The channel darter occupies clear creek channels and pool edges with a sand or gravel substrate (3, 4). It prefers slower stream flow than most upland darters, but has not been reported from sluggish, turbid prairie streams. The collections recorded herein extend the range of the channel darter approximately 160 km west in Oklahoma (Fig. 2). This extension bridges an area consisting of

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lowland streams unsuitable for the species in the region between the Wichita Mountains and the upper Blue River in southcentral Oklahoma. In 1926 and 1927, C.L. Hubbs and A.I. Ortenburger sampled four sites on West Cache Creek and two of its tributaries, but did not encounter the species (5,6). Our discovery of the channel darter in East Cache and Medicine Creeks, and Hubbs and Ortenburgers failure to collect the species in West Cache Creek, may be due to any one or more of three possibilities: the intermittent, seasonal flow of West Cache Creek prevents the survival of the channel darter while the permanent flow of East Cache and Medicine Creeks below Lakes Ellsworth and Lawtonka provides suitable habitat; the species has either extended its range or has been introduced into the drainage in the last 50 years; or, the channel darter was simply missed in earlier collections, which is not uncommon. It should be noted that there are 11 other fish species which occur as isolated populations in the Wichita Mountains of southwest Oklahoma, including the stoneroller (Campostoma anomalum), golden shiner (Notemigonus chrysoleucas), bigeye shiner (Notropis boops), redbelly dace (Phoxinus erythrogaster), fathead minnow (Pimephales promelas), smallmouth buffalo (Ictiobus bubalus), black redhorse (Moxostoma duquesnei), golden redhorse (Moxostoma erythrurum), brook silverside (Labidesthes sicculus), logperch (Percina caprodes) (3), and the spotted sucker (Minytrema melanops) (8). Mayden (9) proposed that a pre-glacial Ouachita River system had transversed the present Red River tributaries west to at least the Blue River in southcentral Oklahoma. This pre-glacial river could have provided a cool, clearwater route for the westward expansion of upland species, and as the river system receded the fishes would have been confined to those areas which were still capable of supporting them, resulting in isolated populations such as those of the Wichita Mountains. Future study of the channel darter will include a more thorough survey of East Cache Creek and its tributaries above and below Lakes Ellsworth and Lawtonka, to determine the species abundance and distribution, and a possible DNA analysis comparing this population to that in eastern Oklahoma.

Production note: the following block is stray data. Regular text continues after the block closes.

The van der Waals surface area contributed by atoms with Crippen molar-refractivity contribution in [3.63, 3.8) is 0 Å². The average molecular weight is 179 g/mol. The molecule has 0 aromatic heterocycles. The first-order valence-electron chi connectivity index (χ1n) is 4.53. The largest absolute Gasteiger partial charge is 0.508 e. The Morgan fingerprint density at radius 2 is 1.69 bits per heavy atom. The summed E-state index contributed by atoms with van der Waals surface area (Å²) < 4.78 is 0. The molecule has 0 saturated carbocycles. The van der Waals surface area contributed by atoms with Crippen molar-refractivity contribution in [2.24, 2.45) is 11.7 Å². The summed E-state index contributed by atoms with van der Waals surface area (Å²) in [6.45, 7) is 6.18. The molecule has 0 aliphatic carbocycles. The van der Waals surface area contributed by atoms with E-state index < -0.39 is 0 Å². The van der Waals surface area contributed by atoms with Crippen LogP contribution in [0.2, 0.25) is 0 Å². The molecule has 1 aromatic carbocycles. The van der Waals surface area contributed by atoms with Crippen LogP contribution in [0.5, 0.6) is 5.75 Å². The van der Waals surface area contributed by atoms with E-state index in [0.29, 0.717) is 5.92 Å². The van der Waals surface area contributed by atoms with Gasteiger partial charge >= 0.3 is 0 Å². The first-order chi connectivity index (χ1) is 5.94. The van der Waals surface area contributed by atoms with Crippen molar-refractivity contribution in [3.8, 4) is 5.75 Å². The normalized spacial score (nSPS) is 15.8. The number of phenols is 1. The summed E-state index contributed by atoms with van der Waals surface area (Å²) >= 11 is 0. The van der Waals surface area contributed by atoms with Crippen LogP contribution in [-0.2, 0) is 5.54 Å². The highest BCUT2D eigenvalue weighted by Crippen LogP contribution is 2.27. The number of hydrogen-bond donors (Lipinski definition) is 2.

The authors thank the following: Fort Sill Military Reservation Fish and Wildlife Division, for permission to collect; Dr. Robert Cashner of the University of New Orleans and Drs. William Matthews and Edie Marsh-Matthews for assistance in identifying the specimens. Some collections were made possible through a graduate research assistantship to the fourth author from the Oklahoma Biological Survey, and additional support to him from the Oklahoma Department of Wildlife Conservation.


1.   Lee, D.S., et al. Atlas of North American Freshwater fishes. North Carolina State Museum of Natural History, (1980) p.721.

2.   Miller, R.J., and Robison, H.W., The Fishes of Oklahoma, Oklahoma State University Press, Stillwater (1973) p.219-220.

3.   Ibid, p. 54, 70, 80, 108, 110, 124, 130, 131, 160, 218

4.   Cross, F.B., U. of Kansas Museum of Natural History Misc. Publ. 45, 1-357 (1967).

5.   Branson, B.A., Am. Midl. Nat. 78,126-154 (1967).

6.   Hubbs, C.L., and Ortenburger, A.I., Proc. Okla. Acad. Sci. 6, 123-141 (1926).

7.   Hubbs, C.L., and Ortenburger, A.I., Publ. Univ.of Okla. Biol. Survey 1(2), 17-46 (1929).

8.   Cofer, L.M., and Watkins, P.C., Range extension of the spotted sucker in southwest Oklahoma. Proc. Okla. Acad. Sci. 73, 69-70 (1993).

9.   Mayden, R.L., Biogeography of Ouachita highland fishes. Southwest. Nat. 30, 195-211 (1985).

Received: 1997 Apr 16; Accepted: 1997 Sep 05